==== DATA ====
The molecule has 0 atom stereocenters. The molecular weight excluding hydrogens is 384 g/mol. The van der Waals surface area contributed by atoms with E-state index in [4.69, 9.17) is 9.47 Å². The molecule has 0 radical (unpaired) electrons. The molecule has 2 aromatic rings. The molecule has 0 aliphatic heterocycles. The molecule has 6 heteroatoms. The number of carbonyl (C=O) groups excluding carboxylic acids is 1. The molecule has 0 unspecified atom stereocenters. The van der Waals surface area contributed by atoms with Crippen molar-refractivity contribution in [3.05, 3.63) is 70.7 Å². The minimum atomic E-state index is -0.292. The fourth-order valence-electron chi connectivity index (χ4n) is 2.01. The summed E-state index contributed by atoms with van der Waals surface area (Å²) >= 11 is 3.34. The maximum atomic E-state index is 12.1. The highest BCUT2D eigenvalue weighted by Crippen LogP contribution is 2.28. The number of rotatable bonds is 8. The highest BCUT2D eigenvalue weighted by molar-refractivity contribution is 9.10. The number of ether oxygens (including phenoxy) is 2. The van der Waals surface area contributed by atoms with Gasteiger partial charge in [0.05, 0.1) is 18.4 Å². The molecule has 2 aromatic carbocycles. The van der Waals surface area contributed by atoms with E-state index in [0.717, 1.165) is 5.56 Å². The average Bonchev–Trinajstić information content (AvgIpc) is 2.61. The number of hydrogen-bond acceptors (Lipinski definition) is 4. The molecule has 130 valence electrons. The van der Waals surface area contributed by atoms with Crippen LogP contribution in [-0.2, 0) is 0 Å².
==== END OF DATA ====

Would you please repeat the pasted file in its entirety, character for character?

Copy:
The molecule has 0 atom stereocenters. The molecular weight excluding hydrogens is 384 g/mol. The van der Waals surface area contributed by atoms with E-state index in [4.69, 9.17) is 9.47 Å². The molecule has 0 radical (unpaired) electrons. The molecule has 2 aromatic rings. The molecule has 0 aliphatic heterocycles. The molecule has 6 heteroatoms. The number of carbonyl (C=O) groups excluding carboxylic acids is 1. The molecule has 0 unspecified atom stereocenters. The van der Waals surface area contributed by atoms with Crippen molar-refractivity contribution in [3.05, 3.63) is 70.7 Å². The minimum atomic E-state index is -0.292. The fourth-order valence-electron chi connectivity index (χ4n) is 2.01. The summed E-state index contributed by atoms with van der Waals surface area (Å²) >= 11 is 3.34. The maximum atomic E-state index is 12.1. The highest BCUT2D eigenvalue weighted by Crippen LogP contribution is 2.28. The number of rotatable bonds is 8. The highest BCUT2D eigenvalue weighted by molar-refractivity contribution is 9.10. The number of ether oxygens (including phenoxy) is 2. The van der Waals surface area contributed by atoms with Gasteiger partial charge in [0.05, 0.1) is 18.4 Å². The molecule has 2 aromatic carbocycles. The van der Waals surface area contributed by atoms with E-state index in [0.717, 1.165) is 5.56 Å². The average Bonchev–Trinajstić information content (AvgIpc) is 2.61. The number of hydrogen-bond acceptors (Lipinski definition) is 4. The molecule has 130 valence electrons. The van der Waals surface area contributed by atoms with Crippen LogP contribution in [-0.2, 0) is 0 Å².